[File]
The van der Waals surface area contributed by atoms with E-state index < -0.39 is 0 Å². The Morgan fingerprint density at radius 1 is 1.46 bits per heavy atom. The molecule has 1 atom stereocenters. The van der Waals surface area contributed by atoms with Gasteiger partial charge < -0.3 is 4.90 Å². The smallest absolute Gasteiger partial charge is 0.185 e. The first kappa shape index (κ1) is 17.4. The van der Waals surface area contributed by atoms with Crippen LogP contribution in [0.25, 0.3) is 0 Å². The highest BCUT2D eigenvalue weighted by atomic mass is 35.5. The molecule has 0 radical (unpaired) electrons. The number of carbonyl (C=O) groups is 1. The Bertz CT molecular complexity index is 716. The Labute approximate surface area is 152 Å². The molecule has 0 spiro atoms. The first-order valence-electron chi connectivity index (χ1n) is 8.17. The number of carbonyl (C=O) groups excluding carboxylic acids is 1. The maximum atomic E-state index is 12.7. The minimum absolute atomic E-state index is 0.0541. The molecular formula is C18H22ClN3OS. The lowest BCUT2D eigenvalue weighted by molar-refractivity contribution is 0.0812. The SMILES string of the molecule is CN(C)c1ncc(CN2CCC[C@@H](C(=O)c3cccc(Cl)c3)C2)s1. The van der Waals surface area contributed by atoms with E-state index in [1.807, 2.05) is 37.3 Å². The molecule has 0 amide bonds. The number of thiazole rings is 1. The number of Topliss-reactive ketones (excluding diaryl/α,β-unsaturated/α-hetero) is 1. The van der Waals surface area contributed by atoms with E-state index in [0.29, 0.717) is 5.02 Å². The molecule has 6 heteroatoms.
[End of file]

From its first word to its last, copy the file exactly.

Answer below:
The van der Waals surface area contributed by atoms with E-state index < -0.39 is 0 Å². The Morgan fingerprint density at radius 1 is 1.46 bits per heavy atom. The molecule has 1 atom stereocenters. The van der Waals surface area contributed by atoms with Gasteiger partial charge < -0.3 is 4.90 Å². The smallest absolute Gasteiger partial charge is 0.185 e. The first kappa shape index (κ1) is 17.4. The van der Waals surface area contributed by atoms with Crippen LogP contribution in [0.25, 0.3) is 0 Å². The highest BCUT2D eigenvalue weighted by atomic mass is 35.5. The molecule has 0 radical (unpaired) electrons. The number of carbonyl (C=O) groups is 1. The Bertz CT molecular complexity index is 716. The Labute approximate surface area is 152 Å². The molecule has 0 spiro atoms. The first-order valence-electron chi connectivity index (χ1n) is 8.17. The number of carbonyl (C=O) groups excluding carboxylic acids is 1. The maximum atomic E-state index is 12.7. The minimum absolute atomic E-state index is 0.0541. The molecular formula is C18H22ClN3OS. The lowest BCUT2D eigenvalue weighted by molar-refractivity contribution is 0.0812. The SMILES string of the molecule is CN(C)c1ncc(CN2CCC[C@@H](C(=O)c3cccc(Cl)c3)C2)s1. The van der Waals surface area contributed by atoms with E-state index in [1.807, 2.05) is 37.3 Å². The molecule has 0 amide bonds. The number of thiazole rings is 1. The number of Topliss-reactive ketones (excluding diaryl/α,β-unsaturated/α-hetero) is 1. The van der Waals surface area contributed by atoms with E-state index in [0.29, 0.717) is 5.02 Å². The molecule has 6 heteroatoms.